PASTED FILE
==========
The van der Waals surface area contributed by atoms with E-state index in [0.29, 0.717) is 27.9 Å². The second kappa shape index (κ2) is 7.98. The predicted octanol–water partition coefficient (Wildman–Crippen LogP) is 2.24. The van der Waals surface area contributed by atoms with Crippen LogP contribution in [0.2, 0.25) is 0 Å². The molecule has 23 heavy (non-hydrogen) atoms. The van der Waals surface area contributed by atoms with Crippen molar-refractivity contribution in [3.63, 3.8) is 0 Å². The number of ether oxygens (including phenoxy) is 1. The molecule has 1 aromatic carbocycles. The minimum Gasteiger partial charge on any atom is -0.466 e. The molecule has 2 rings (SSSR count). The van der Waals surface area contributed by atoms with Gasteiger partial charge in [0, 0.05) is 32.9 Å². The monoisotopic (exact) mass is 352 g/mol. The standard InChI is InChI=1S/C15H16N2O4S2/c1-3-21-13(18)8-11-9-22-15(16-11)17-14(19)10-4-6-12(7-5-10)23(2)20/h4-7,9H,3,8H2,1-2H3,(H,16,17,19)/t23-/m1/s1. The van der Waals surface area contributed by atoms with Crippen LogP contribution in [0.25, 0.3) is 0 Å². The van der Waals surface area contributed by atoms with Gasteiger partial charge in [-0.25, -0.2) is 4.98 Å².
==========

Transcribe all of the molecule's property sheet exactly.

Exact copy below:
The van der Waals surface area contributed by atoms with E-state index in [0.29, 0.717) is 27.9 Å². The second kappa shape index (κ2) is 7.98. The predicted octanol–water partition coefficient (Wildman–Crippen LogP) is 2.24. The van der Waals surface area contributed by atoms with Crippen LogP contribution in [0.2, 0.25) is 0 Å². The molecule has 23 heavy (non-hydrogen) atoms. The van der Waals surface area contributed by atoms with Crippen molar-refractivity contribution in [3.63, 3.8) is 0 Å². The number of ether oxygens (including phenoxy) is 1. The molecule has 1 aromatic carbocycles. The minimum Gasteiger partial charge on any atom is -0.466 e. The molecule has 2 rings (SSSR count). The van der Waals surface area contributed by atoms with Gasteiger partial charge in [0, 0.05) is 32.9 Å². The monoisotopic (exact) mass is 352 g/mol. The standard InChI is InChI=1S/C15H16N2O4S2/c1-3-21-13(18)8-11-9-22-15(16-11)17-14(19)10-4-6-12(7-5-10)23(2)20/h4-7,9H,3,8H2,1-2H3,(H,16,17,19)/t23-/m1/s1. The van der Waals surface area contributed by atoms with Crippen LogP contribution in [0.25, 0.3) is 0 Å². The van der Waals surface area contributed by atoms with Gasteiger partial charge in [-0.25, -0.2) is 4.98 Å².